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What you should know
Polysomnography (PSG) is a sleep test to learn if you have a sleep-related breathing disorder (SRBD), such as obstructive sleep apnea.
Care AgreementYou have the right to help plan your care. Learn about your health condition and how it may be treated. Discuss treatment options with your caregivers to decide what care you want to receive. You always have the right to refuse treatment.
Having an SRBD may make it hard to do normal activities such as work and school. SRBDs cause daytime sleepiness which may lead to car accidents or other injury. SRBDs that are not treated may cause more severe health problems. Untreated SRBDs may cause high blood pressure, heart disease, and stroke. You may need two or more PSG tests while caregivers treat your breathing problem.
The week before your procedure:
- Write down the correct date, time, and location of your procedure.
- You or a close family member will be asked to sign a legal document called a consent form. It gives caregivers permission to do the procedure or surgery. It also explains the problems that may happen, and your choices. Make sure all your questions are answered before you sign this form.
The day of your procedure:
Caregivers will clean your skin to put on the electrodes. Any of the following monitors may be used for your PSG test:
- ECG: This test, also called an EKG, helps caregivers look for any problems in your heart. If you have an SRBD, your heartbeat may change during sleep because it does not get enough oxygen. Sticky pads are placed on your chest, arms, and legs. Each sticky pad has a wire that is hooked to a machine or monitor. Electrical activity in your heart muscle is recorded.
- EEG: This test is also called an electroencephalogram. This test is done to see how your brain is working during the different stages of sleep. Electrodes will be put on your head. Each has a wire that is hooked to a machine. This machine prints a paper tracing of brain wave activity from different parts of your brain.
- EMG: This test, also called electromyography, measures the electrical activity of your muscles. EMGs are used to check your leg and facial movements while you sleep.
- EOG: This test, also called electrooculogram, measures your eye movements while you sleep. Electrodes are be placed near your right eyebrow and under your left eye.
- Plethysmogram: This test monitors your chest and abdominal movement. Elastic belts are placed around your chest and abdomen to see how deep you breathe. This test also tells your caregiver how many breaths you take per minute and if you stop breathing.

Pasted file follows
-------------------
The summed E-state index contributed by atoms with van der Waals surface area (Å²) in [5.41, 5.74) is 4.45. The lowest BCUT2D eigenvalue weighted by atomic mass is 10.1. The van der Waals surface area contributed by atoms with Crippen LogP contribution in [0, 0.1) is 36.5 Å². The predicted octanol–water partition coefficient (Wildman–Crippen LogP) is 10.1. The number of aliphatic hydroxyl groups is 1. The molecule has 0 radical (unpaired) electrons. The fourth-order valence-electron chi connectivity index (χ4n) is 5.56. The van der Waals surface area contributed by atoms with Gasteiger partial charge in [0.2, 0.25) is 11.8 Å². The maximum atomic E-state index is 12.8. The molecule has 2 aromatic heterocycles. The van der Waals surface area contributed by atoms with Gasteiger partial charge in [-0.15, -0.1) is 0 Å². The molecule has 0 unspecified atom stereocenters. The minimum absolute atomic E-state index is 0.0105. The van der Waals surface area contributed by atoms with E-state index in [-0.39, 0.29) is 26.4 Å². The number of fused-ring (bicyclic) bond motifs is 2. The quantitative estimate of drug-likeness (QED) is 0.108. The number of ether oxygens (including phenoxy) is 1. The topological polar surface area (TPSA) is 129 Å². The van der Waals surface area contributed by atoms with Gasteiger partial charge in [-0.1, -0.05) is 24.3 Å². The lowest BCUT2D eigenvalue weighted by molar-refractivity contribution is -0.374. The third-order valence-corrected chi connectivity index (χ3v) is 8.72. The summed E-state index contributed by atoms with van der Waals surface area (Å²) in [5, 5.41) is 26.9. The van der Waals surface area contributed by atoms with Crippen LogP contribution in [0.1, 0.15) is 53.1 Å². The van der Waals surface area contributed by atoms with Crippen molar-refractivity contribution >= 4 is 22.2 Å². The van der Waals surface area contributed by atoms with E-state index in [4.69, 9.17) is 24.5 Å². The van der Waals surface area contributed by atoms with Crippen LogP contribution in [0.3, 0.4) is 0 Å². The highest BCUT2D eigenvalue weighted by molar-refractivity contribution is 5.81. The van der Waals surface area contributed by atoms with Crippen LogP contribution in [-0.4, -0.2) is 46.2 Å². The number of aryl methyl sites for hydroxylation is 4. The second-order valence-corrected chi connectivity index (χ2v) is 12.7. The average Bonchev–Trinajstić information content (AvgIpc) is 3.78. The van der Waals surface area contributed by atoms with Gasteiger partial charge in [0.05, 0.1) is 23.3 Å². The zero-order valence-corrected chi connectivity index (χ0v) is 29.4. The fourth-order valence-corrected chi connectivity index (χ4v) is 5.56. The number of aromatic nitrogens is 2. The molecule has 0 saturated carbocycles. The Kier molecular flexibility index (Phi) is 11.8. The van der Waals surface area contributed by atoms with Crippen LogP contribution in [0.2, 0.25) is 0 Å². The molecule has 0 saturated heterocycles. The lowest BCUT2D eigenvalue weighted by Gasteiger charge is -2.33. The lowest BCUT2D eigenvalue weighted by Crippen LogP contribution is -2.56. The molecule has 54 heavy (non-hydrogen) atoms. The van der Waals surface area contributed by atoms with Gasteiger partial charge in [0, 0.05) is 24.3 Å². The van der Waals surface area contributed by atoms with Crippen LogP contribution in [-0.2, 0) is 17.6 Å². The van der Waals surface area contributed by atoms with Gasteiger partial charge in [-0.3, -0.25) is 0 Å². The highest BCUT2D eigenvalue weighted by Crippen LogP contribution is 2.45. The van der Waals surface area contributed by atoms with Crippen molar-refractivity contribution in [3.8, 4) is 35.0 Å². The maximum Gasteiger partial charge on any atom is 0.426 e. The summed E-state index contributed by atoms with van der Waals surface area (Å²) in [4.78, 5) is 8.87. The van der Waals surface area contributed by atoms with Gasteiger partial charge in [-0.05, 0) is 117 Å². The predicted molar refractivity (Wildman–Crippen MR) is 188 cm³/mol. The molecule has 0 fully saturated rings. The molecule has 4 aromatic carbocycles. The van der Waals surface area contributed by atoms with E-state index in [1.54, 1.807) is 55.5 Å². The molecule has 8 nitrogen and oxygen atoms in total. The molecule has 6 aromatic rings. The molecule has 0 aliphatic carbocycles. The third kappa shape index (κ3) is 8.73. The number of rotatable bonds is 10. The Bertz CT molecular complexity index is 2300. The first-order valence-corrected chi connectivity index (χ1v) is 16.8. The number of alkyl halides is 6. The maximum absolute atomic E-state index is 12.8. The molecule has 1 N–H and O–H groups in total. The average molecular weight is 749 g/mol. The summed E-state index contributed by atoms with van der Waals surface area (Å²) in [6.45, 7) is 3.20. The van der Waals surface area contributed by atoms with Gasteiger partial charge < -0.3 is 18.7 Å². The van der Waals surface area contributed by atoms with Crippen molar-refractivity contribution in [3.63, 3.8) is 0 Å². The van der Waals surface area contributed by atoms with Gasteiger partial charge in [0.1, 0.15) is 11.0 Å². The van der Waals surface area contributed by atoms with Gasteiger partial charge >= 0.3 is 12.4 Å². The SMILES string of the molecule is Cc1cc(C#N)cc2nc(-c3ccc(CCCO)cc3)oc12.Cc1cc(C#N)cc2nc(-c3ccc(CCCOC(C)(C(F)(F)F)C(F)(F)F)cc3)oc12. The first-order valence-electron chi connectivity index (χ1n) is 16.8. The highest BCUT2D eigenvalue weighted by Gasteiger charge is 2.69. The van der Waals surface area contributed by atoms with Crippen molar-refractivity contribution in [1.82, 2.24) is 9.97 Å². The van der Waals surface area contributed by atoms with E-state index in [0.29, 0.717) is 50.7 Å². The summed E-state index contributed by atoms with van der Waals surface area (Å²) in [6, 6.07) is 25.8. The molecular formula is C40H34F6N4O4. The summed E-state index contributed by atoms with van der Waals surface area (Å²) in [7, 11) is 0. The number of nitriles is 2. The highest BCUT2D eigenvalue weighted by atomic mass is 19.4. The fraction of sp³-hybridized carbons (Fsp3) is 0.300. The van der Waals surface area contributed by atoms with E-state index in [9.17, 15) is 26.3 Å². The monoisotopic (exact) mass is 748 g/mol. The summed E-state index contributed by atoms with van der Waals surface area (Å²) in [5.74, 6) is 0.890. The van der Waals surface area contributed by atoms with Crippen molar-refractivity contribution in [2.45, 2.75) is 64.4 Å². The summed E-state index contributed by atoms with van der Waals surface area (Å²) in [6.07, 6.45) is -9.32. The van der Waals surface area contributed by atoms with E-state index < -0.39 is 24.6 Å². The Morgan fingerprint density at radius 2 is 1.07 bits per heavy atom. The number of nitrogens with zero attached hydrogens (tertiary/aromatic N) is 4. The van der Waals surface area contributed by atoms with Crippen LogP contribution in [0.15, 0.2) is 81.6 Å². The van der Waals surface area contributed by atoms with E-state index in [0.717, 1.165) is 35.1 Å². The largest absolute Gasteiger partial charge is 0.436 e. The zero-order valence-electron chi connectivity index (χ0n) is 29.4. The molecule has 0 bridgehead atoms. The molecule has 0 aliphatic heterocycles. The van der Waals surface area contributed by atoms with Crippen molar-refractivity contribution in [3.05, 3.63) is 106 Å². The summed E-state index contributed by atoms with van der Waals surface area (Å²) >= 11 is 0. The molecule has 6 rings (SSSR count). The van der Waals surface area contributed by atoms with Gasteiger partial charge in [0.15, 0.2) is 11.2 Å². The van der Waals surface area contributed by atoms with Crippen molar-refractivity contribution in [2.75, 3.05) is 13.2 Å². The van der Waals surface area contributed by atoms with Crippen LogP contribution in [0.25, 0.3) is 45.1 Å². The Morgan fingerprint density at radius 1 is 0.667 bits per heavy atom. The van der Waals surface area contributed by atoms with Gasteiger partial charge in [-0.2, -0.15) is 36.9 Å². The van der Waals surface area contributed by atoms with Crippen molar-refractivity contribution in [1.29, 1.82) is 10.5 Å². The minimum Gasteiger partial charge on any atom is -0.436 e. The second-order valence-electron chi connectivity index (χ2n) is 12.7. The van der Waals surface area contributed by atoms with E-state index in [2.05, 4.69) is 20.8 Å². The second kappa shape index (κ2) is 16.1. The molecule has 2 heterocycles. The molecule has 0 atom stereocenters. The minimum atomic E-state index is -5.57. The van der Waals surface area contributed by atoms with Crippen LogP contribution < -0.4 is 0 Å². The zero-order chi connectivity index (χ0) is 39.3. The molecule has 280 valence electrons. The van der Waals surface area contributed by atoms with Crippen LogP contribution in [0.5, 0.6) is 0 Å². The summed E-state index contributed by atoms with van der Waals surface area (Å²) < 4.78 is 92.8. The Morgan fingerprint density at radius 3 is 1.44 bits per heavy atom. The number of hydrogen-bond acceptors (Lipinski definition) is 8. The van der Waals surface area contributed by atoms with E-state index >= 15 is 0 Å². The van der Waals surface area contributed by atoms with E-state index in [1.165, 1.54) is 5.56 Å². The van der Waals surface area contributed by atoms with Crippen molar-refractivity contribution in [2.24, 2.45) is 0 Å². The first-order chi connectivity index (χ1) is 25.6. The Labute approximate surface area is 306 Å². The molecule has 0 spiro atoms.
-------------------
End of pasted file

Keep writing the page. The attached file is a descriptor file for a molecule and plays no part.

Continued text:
- Pulse oximeter: A pulse oximeter is a device that measures the amount of oxygen in your blood. A cord with a clip or sticky strip is placed on your finger, ear, or toe. The other end of the cord is hooked to a machine. Never turn the pulse oximeter or alarm off. An alarm will sound if your oxygen level is low or cannot be read.
- Recordings: Recordings may be done while you sleep by a video, microphone, or both. This is done to hear how loud your snoring is and to see how you sleep. If a microphone is used, an electrode may be placed on your throat or neck.
- Thermistor: This test uses a sensor to measure your nasal pressure. The thermistor will tell your caregiver how much airflow you have through your nose and mouth while asleep.
- Your hospital PSG test will be done in a sleep room that looks like a bedroom. Caregivers will monitor your sleep for the whole test. When the test is over, the electrodes will be taken off. You may be able to take a shower if you choose. You will then be able to go home. The results of your PSG test will be given to you at your follow-up visit.
- If your PSG test is done in your home, you may need electrodes put on at the hospital first. Caregivers will tell you how to set up your monitor. They may also tell you what position to sleep in. If someone will be helping you at home, bring them with you so they understand the instructions.
Contact a caregiver if
- You cannot make it to your PSG test.
- You get sick or have a fever.
- You have questions or concerns about your PSG test.
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The above information is an educational aid only. It is not intended as medical advice for individual conditions or treatments. Talk to your doctor, nurse or pharmacist before following any medical regimen to see if it is safe and effective for you.